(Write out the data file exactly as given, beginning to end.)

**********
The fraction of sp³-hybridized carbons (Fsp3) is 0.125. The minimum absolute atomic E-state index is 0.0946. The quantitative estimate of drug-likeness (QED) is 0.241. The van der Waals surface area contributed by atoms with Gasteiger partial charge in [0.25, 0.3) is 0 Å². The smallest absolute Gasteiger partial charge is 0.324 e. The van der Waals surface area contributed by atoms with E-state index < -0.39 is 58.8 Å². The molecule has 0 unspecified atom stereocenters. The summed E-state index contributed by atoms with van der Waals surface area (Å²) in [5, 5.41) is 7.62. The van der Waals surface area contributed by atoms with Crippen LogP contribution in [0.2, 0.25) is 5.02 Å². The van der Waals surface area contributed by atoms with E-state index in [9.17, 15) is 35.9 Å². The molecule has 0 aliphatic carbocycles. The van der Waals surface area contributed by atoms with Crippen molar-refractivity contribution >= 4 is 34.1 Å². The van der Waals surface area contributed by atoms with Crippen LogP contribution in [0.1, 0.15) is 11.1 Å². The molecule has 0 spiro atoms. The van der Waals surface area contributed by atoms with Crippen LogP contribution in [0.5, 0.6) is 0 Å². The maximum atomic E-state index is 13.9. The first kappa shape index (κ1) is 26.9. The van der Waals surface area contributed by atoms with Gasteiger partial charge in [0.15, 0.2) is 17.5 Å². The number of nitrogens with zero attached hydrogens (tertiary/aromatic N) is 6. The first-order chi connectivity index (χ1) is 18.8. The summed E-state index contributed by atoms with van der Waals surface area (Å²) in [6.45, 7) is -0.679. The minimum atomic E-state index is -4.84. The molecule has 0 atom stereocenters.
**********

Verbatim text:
The fraction of sp³-hybridized carbons (Fsp3) is 0.125. The minimum absolute atomic E-state index is 0.0946. The quantitative estimate of drug-likeness (QED) is 0.241. The van der Waals surface area contributed by atoms with Gasteiger partial charge in [0.25, 0.3) is 0 Å². The smallest absolute Gasteiger partial charge is 0.324 e. The van der Waals surface area contributed by atoms with E-state index < -0.39 is 58.8 Å². The molecule has 0 unspecified atom stereocenters. The summed E-state index contributed by atoms with van der Waals surface area (Å²) in [5, 5.41) is 7.62. The van der Waals surface area contributed by atoms with Crippen LogP contribution in [0.2, 0.25) is 5.02 Å². The van der Waals surface area contributed by atoms with E-state index in [9.17, 15) is 35.9 Å². The molecule has 0 aliphatic carbocycles. The van der Waals surface area contributed by atoms with Crippen molar-refractivity contribution >= 4 is 34.1 Å². The van der Waals surface area contributed by atoms with Crippen LogP contribution in [0.1, 0.15) is 11.1 Å². The molecule has 0 spiro atoms. The van der Waals surface area contributed by atoms with Crippen LogP contribution in [0.5, 0.6) is 0 Å². The maximum atomic E-state index is 13.9. The first kappa shape index (κ1) is 26.9. The van der Waals surface area contributed by atoms with Gasteiger partial charge in [0.15, 0.2) is 17.5 Å². The number of nitrogens with zero attached hydrogens (tertiary/aromatic N) is 6. The first-order chi connectivity index (χ1) is 18.8. The summed E-state index contributed by atoms with van der Waals surface area (Å²) in [6.45, 7) is -0.679. The minimum atomic E-state index is -4.84. The molecule has 0 atom stereocenters.